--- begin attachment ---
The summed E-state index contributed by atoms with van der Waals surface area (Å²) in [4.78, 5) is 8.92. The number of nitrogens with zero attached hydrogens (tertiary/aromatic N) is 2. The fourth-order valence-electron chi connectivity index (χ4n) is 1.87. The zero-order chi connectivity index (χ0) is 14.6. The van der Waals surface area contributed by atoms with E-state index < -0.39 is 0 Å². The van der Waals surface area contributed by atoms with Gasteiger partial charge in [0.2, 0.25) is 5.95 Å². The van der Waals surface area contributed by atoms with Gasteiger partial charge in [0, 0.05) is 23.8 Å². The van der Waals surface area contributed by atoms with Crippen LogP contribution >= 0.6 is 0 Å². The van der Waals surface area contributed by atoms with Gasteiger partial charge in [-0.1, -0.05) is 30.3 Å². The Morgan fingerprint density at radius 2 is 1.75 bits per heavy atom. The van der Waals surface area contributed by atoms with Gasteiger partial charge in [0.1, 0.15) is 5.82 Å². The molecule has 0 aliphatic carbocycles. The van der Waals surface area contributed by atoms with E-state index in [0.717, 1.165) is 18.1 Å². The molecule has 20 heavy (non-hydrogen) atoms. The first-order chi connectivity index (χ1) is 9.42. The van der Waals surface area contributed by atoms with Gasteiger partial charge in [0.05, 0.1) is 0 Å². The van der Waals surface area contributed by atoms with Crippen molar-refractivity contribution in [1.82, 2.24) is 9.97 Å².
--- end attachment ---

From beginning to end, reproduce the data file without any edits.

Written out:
The summed E-state index contributed by atoms with van der Waals surface area (Å²) in [4.78, 5) is 8.92. The number of nitrogens with zero attached hydrogens (tertiary/aromatic N) is 2. The fourth-order valence-electron chi connectivity index (χ4n) is 1.87. The zero-order chi connectivity index (χ0) is 14.6. The van der Waals surface area contributed by atoms with E-state index < -0.39 is 0 Å². The van der Waals surface area contributed by atoms with Gasteiger partial charge in [0.2, 0.25) is 5.95 Å². The van der Waals surface area contributed by atoms with Gasteiger partial charge in [0, 0.05) is 23.8 Å². The van der Waals surface area contributed by atoms with Crippen LogP contribution >= 0.6 is 0 Å². The van der Waals surface area contributed by atoms with Gasteiger partial charge in [-0.1, -0.05) is 30.3 Å². The Morgan fingerprint density at radius 2 is 1.75 bits per heavy atom. The van der Waals surface area contributed by atoms with Gasteiger partial charge in [0.1, 0.15) is 5.82 Å². The molecule has 0 aliphatic carbocycles. The van der Waals surface area contributed by atoms with E-state index in [0.717, 1.165) is 18.1 Å². The molecule has 20 heavy (non-hydrogen) atoms. The first-order chi connectivity index (χ1) is 9.42. The van der Waals surface area contributed by atoms with Gasteiger partial charge in [0.05, 0.1) is 0 Å². The van der Waals surface area contributed by atoms with Crippen molar-refractivity contribution in [1.82, 2.24) is 9.97 Å².